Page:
- The Washington Times - Thursday, June 17, 2004

Q: My husband and I are purchasing a condo in our name, but it will be my mother’s primary residence. She has a lot of debt, and until her current condo sells, we cannot pay it all off.

We plan on refinancing the new condo in her name once she is settled.

The problem is that because we already have a mortgage in our name, the lender sees this as an investment property and is quoting a higher interest rate.

I disagree. We are not renting the property out. We are using it for my mother’s residence.

How do I get the lender to see this and lower the rate? Is there a way around this?

A: The property should be classified as a second home, not an investment property. I think your lender is incorrect.

Mortgage rates on second homes are no different from those on primary residences, while the rates are jacked up on properties purchased for rent. So it’s clearly in your best interest to find a lender who sees that the property is, indeed, a second home.

Thanks to the emergence of common-sense underwriting, the old “black-and-white” rules that dictated whether a property was designated as a primary residence, a second home or an investment property are largely ignored.

In order for a home to be considered a second home rather than an investment property, three criteria had to be met.

First, the owners of the property must occupy the property for at least 15 days per year.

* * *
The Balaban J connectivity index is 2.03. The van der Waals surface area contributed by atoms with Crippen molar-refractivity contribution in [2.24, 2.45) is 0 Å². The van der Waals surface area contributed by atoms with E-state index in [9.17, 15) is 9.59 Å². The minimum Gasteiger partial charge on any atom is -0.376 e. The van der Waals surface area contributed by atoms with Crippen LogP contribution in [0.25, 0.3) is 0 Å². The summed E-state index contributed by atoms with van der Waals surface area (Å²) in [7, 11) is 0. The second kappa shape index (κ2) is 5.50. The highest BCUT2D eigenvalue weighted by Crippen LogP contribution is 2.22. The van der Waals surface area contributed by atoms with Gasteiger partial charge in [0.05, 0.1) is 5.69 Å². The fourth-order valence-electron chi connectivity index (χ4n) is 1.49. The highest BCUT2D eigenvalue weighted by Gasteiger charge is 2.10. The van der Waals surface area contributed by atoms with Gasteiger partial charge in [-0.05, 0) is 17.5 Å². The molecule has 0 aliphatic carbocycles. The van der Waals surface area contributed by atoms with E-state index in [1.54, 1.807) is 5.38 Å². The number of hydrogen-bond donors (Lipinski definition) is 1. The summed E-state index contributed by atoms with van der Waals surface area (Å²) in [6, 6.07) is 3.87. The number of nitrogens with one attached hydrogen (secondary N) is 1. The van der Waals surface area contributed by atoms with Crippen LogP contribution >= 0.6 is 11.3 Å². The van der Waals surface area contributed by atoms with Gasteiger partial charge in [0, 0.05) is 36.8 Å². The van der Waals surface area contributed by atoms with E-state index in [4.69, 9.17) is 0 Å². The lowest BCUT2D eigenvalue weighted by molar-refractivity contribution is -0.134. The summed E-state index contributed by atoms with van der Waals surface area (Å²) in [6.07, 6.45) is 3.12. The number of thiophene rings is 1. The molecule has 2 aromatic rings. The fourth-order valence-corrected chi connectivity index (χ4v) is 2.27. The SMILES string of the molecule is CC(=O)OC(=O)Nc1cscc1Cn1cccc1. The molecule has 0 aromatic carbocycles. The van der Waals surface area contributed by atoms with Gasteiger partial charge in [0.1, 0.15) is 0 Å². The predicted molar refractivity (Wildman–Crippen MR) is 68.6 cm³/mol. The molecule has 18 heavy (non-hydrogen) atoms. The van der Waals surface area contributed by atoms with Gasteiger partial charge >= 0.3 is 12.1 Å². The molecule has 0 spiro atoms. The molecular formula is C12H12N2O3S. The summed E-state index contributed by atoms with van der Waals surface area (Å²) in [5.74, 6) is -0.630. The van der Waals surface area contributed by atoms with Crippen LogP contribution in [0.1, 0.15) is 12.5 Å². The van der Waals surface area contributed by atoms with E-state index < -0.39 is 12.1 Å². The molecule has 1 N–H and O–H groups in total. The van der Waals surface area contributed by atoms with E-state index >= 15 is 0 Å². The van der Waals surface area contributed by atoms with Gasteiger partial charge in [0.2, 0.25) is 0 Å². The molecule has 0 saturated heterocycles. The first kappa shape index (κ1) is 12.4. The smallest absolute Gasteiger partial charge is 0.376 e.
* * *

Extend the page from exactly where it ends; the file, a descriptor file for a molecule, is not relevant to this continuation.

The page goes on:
Second, the owners cannot receive rental income.

Third, the property must be at least 50 miles from the primary residence and in an area that’s common for vacation homes.

Thankfully, these silly rules have given way to common sense. I made a loan a few years ago to a gentleman who purchased a row house in Richmond, Va., so that his three children would have a place to stay during college.

The borrower merely provided me with evidence that his children were enrolled in college in the area along with a statement of his intent, and we were finished.

Yours is a similar situation.

Lenders have every right to be suspicious, especially when it comes to the occupancy of the house. Mortgage fraud is rampant and difficult to control. It seems to me that you need to provide clear and honest evidence that clearly indicates what you will be doing.

Here are some suggestions off the top of my head:

Provide written statements about your plan.

Provide evidence that your mother is selling her current residence.

Keep your mother off the loan, but have her take title to the property with you.

Unless something looks funny, I would be surprised if a competent mortgage underwriter wouldn’t consider yours to be a purchase of a second home.

I had a client a few years back who was purchasing his next-door neighbor’s house. He tried to convince me that the property should be considered a second home rather than an investment because, he said, his wife would be living in one house, and he would live in the other.

Nope. That didn’t work. But if the circumstances make sense, your lender should treat the acquisition as a second home so you are able to get the better interest rate.

Henry Savage is president of PMC Mortgage Corp. in Alexandria. Contact him by e-mail ([email protected]).

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